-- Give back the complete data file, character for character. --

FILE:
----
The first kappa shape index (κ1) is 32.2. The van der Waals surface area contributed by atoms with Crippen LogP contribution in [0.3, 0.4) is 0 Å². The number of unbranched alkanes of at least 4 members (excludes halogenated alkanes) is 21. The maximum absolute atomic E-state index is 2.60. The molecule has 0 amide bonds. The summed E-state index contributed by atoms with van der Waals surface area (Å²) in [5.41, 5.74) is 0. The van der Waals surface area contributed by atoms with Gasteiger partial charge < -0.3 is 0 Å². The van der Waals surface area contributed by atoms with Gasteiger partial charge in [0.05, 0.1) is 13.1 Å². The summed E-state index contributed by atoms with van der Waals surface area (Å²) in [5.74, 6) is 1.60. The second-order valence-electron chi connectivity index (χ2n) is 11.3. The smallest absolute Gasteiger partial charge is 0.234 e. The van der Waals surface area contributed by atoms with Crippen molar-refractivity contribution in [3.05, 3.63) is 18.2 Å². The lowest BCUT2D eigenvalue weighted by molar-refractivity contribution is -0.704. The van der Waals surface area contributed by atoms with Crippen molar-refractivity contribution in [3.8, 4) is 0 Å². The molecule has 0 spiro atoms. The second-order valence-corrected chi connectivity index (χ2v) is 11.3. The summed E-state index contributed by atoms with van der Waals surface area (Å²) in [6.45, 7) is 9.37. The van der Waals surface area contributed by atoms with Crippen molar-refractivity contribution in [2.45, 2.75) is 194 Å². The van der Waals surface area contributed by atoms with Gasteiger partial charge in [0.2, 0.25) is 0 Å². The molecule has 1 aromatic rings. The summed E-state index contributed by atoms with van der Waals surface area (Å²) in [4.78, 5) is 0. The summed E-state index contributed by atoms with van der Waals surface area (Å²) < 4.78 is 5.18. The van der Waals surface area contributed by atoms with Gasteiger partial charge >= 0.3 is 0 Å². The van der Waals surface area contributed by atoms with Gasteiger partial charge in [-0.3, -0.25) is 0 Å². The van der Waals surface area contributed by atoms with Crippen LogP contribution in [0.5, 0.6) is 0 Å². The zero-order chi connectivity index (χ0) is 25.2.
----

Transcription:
The first kappa shape index (κ1) is 32.2. The van der Waals surface area contributed by atoms with Crippen LogP contribution in [0.3, 0.4) is 0 Å². The number of unbranched alkanes of at least 4 members (excludes halogenated alkanes) is 21. The maximum absolute atomic E-state index is 2.60. The molecule has 0 amide bonds. The summed E-state index contributed by atoms with van der Waals surface area (Å²) in [5.41, 5.74) is 0. The van der Waals surface area contributed by atoms with Gasteiger partial charge < -0.3 is 0 Å². The van der Waals surface area contributed by atoms with Gasteiger partial charge in [0.05, 0.1) is 13.1 Å². The summed E-state index contributed by atoms with van der Waals surface area (Å²) in [5.74, 6) is 1.60. The second-order valence-electron chi connectivity index (χ2n) is 11.3. The smallest absolute Gasteiger partial charge is 0.234 e. The van der Waals surface area contributed by atoms with Crippen molar-refractivity contribution in [3.05, 3.63) is 18.2 Å². The lowest BCUT2D eigenvalue weighted by molar-refractivity contribution is -0.704. The van der Waals surface area contributed by atoms with Crippen molar-refractivity contribution in [3.8, 4) is 0 Å². The molecule has 0 spiro atoms. The second-order valence-corrected chi connectivity index (χ2v) is 11.3. The summed E-state index contributed by atoms with van der Waals surface area (Å²) in [6.45, 7) is 9.37. The van der Waals surface area contributed by atoms with Crippen molar-refractivity contribution in [2.45, 2.75) is 194 Å². The van der Waals surface area contributed by atoms with Gasteiger partial charge in [0.2, 0.25) is 0 Å². The molecule has 1 aromatic rings. The summed E-state index contributed by atoms with van der Waals surface area (Å²) in [4.78, 5) is 0. The summed E-state index contributed by atoms with van der Waals surface area (Å²) < 4.78 is 5.18. The van der Waals surface area contributed by atoms with Gasteiger partial charge >= 0.3 is 0 Å². The van der Waals surface area contributed by atoms with Gasteiger partial charge in [-0.3, -0.25) is 0 Å². The van der Waals surface area contributed by atoms with Crippen LogP contribution in [0.5, 0.6) is 0 Å². The zero-order chi connectivity index (χ0) is 25.2.